Just as everyone is expected to be flexible and adaptable in order to meet the demands of the modern economy, everyone is, in theory, equally at risk of being excluded by virtue of being human.

As a society, then, we can choose to take the collective decision to insure not only the most vulnerable in society, but all of us collectively, against this exclusion risk by democratically allocating our resources to help in times of need.

Alternatively, we can decide to accept that we live in a survival of the fittest world in which some people can cope with being excluded more than others (e.g. because they are in good health, they have been able to earn more money, they were born into a well off family etc.) and thus we should not bother ourselves with anything but our own immediate interests.

Nietzsche would phrase this, admittedly rather dramatically, as:

“All-too-many are born: for the superfluous the state was invented.”

HL Menken also offers us an insight into this kind of thinking:

“There must be a complete surrender to the law of natural selection – that invariable natural law which ordains that the fit shall survive and the unfit shall perish. All growth must occur at the top. The strong must grow stronger, and that they may do so, they must waste no strength in the vain task of trying to lift up the weak.”

At present, there can be little doubt that Britain is on a seemingly unstoppable path towards rampant individualism. Not only do we have some of the worst levels of state support in Europe for disabled people and pensioners, that level of support is being cut further WITHOUT protest from our nation’s main political parties.

The point is simply this: Britain no longer has the capacity to change. There is no appetite amongst the political classes in Britain to improve the truly dire conditions being faced by some of the most vulnerable people in society. Even the media have given up reporting on anything that deviates from the Westminster consensus. The government has announced that Billions of cuts are yet to come, many of which disproportionately affect the poor and the disabled, and the opposition just sits there and nods in agreement.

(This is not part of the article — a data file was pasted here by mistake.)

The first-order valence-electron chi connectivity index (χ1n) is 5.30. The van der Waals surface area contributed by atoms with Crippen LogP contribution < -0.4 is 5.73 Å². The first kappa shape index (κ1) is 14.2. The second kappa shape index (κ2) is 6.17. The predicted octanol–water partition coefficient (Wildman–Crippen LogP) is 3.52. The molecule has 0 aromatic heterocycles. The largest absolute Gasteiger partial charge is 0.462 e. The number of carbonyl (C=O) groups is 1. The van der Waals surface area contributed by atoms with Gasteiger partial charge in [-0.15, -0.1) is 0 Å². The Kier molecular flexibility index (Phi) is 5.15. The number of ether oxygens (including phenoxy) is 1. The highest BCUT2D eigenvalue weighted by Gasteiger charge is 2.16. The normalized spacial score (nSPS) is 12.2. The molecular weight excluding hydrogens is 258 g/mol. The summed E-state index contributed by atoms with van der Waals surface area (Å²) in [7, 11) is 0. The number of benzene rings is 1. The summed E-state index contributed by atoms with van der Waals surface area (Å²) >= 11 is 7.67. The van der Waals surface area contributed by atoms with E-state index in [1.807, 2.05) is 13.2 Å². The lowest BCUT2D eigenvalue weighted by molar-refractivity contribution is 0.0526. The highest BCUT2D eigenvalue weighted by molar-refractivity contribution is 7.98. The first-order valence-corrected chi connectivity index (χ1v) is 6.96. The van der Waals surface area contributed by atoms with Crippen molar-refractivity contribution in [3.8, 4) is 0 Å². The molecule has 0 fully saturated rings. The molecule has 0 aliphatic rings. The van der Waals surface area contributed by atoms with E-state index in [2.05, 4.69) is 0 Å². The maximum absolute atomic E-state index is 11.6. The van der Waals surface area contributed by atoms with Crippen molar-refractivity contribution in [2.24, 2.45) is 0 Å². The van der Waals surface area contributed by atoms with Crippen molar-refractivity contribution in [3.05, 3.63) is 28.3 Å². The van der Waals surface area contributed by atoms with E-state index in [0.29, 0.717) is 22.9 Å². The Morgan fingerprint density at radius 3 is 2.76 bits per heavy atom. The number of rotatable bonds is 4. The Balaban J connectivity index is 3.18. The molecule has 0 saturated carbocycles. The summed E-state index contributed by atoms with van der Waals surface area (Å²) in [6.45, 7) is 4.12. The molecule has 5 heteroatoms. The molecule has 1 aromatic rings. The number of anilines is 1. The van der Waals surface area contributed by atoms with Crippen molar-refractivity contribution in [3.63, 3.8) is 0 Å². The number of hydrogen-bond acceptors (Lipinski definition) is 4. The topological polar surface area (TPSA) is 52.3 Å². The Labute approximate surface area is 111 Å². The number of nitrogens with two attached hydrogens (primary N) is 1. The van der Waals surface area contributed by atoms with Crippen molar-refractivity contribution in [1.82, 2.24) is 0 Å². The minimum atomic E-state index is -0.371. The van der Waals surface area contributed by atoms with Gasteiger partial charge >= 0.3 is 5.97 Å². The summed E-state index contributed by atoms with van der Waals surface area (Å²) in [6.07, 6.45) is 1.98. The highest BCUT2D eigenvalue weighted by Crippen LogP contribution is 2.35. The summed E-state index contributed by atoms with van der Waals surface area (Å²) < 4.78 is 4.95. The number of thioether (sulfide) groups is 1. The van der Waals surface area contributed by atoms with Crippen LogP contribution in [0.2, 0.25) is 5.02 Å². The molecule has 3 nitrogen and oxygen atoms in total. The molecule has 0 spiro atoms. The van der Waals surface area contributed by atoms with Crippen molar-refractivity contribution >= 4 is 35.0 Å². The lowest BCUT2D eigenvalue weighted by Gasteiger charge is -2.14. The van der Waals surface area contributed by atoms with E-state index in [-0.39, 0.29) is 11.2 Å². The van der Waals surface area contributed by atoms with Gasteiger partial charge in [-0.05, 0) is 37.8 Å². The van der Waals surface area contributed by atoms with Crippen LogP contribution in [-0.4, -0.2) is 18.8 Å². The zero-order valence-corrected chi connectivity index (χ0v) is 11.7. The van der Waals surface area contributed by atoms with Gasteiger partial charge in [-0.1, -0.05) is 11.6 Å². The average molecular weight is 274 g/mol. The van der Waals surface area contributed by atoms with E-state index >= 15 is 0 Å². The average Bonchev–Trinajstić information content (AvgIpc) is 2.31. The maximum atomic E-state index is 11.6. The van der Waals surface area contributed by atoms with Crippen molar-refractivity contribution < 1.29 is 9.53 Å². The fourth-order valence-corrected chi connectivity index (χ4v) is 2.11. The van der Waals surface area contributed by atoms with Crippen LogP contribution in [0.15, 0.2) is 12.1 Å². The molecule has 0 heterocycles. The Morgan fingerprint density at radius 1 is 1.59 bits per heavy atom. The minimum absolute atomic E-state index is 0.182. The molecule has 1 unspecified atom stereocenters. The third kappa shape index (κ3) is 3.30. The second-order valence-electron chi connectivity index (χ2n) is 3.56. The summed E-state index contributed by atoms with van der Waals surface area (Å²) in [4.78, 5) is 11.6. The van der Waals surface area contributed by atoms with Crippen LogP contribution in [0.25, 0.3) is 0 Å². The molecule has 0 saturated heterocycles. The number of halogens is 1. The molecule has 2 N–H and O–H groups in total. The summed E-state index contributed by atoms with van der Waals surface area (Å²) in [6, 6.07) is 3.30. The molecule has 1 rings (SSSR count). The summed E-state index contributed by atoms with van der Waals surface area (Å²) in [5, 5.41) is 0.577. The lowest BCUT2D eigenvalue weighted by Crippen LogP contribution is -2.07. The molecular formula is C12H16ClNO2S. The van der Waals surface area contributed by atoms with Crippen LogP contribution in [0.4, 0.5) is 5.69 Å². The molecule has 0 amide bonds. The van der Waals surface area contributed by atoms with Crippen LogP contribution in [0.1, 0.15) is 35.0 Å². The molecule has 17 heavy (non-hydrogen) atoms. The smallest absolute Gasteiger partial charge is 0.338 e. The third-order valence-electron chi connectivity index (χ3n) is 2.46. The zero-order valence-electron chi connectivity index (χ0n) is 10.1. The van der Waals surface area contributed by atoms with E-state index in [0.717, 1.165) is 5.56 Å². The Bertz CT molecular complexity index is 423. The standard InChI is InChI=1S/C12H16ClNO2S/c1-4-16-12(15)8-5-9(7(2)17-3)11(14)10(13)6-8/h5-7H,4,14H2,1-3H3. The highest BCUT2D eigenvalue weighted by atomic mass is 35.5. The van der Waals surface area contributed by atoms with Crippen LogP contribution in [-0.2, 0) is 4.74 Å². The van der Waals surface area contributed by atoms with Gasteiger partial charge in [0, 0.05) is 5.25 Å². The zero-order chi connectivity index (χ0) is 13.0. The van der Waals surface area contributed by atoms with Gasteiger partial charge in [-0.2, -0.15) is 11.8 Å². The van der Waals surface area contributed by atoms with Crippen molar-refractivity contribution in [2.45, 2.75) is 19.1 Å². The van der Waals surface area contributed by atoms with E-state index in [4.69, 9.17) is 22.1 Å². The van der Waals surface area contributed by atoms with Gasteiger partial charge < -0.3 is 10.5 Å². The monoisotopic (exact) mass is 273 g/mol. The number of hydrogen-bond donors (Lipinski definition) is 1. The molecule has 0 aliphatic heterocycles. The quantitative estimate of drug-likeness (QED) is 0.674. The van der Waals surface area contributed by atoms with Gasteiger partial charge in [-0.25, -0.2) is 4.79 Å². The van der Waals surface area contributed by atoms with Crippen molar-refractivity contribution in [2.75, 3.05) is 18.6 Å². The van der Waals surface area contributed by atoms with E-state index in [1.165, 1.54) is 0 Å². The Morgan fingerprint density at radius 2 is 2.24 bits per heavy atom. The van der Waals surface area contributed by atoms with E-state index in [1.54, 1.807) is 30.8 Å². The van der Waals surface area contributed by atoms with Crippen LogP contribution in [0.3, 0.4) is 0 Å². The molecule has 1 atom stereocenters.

But there are of course alternatives. On pensions alone there are at least 20+ other ways of doing things in the European Union – each one of them better than Britain.

Is there an Alternative?

In Scotland we have a chance.

We have an opportunity to at least try something different and show those struggling across Britain that it doesn’t have to be like this.

While there are of course many arguments setting out how Scotland would be financially better off after independence, it is perhaps best to first look at statements made by those who oppose a Yes vote first.

On several occasions during the referendum campaign Alastair Darling, Gordon Brown, David Cameron, Geroge Osborne, Danny Alexander and every other senior figure on the Better Together side have unambiguously stated that an independent Scotland would be economically successful. Of course, their fundamental belief is that Scotland would be better off in the UK and they are trying their best to illustrate why that is so; but none of them have ever suggested that Scotland would descend into the economic abyss.

But now consider the Yes argument too.

In addition to Scotland’s geographical share of oil and gas revenues, the Scottish Parliament in an independent Scotland would have full powers over, amongst other things: VAT, national insurance, corporation tax, fuel duties, inheritance tax, tobacco duties, interest and dividends, alcohol duties, vehicle excise duty, capital gains tax, inheritance tax, insurance premier tax, air passenger duty, betting and gaming duties, climate change levy, aggregates levy, the crown estates and the ability to issue government bonds.

And on top of all that, think about what could be done with: